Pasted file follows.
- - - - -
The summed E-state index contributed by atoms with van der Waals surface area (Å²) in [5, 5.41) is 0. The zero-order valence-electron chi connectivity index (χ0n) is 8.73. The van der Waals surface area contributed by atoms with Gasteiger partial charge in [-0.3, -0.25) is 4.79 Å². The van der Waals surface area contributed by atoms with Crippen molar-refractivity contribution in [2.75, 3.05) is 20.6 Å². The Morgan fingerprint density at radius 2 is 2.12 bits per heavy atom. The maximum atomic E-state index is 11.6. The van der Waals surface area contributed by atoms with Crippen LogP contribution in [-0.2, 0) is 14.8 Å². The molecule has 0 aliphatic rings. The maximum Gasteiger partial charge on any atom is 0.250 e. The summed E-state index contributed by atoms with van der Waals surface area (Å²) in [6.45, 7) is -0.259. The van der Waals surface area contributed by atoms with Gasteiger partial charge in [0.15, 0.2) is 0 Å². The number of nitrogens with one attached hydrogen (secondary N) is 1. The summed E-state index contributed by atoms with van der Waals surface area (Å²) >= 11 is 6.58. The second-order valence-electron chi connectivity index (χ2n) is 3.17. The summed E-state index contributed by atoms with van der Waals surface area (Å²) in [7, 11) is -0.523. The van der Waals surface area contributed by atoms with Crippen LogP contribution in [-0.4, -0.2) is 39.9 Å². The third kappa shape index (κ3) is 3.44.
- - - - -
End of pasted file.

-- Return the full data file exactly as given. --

The summed E-state index contributed by atoms with van der Waals surface area (Å²) in [5, 5.41) is 0. The zero-order valence-electron chi connectivity index (χ0n) is 8.73. The van der Waals surface area contributed by atoms with Gasteiger partial charge in [-0.3, -0.25) is 4.79 Å². The van der Waals surface area contributed by atoms with Crippen molar-refractivity contribution in [2.75, 3.05) is 20.6 Å². The Morgan fingerprint density at radius 2 is 2.12 bits per heavy atom. The maximum atomic E-state index is 11.6. The van der Waals surface area contributed by atoms with Crippen LogP contribution in [-0.2, 0) is 14.8 Å². The molecule has 0 aliphatic rings. The maximum Gasteiger partial charge on any atom is 0.250 e. The summed E-state index contributed by atoms with van der Waals surface area (Å²) in [6.45, 7) is -0.259. The van der Waals surface area contributed by atoms with Gasteiger partial charge in [0.15, 0.2) is 0 Å². The number of nitrogens with one attached hydrogen (secondary N) is 1. The summed E-state index contributed by atoms with van der Waals surface area (Å²) >= 11 is 6.58. The second-order valence-electron chi connectivity index (χ2n) is 3.17. The summed E-state index contributed by atoms with van der Waals surface area (Å²) in [7, 11) is -0.523. The van der Waals surface area contributed by atoms with Crippen LogP contribution in [-0.4, -0.2) is 39.9 Å². The third kappa shape index (κ3) is 3.44.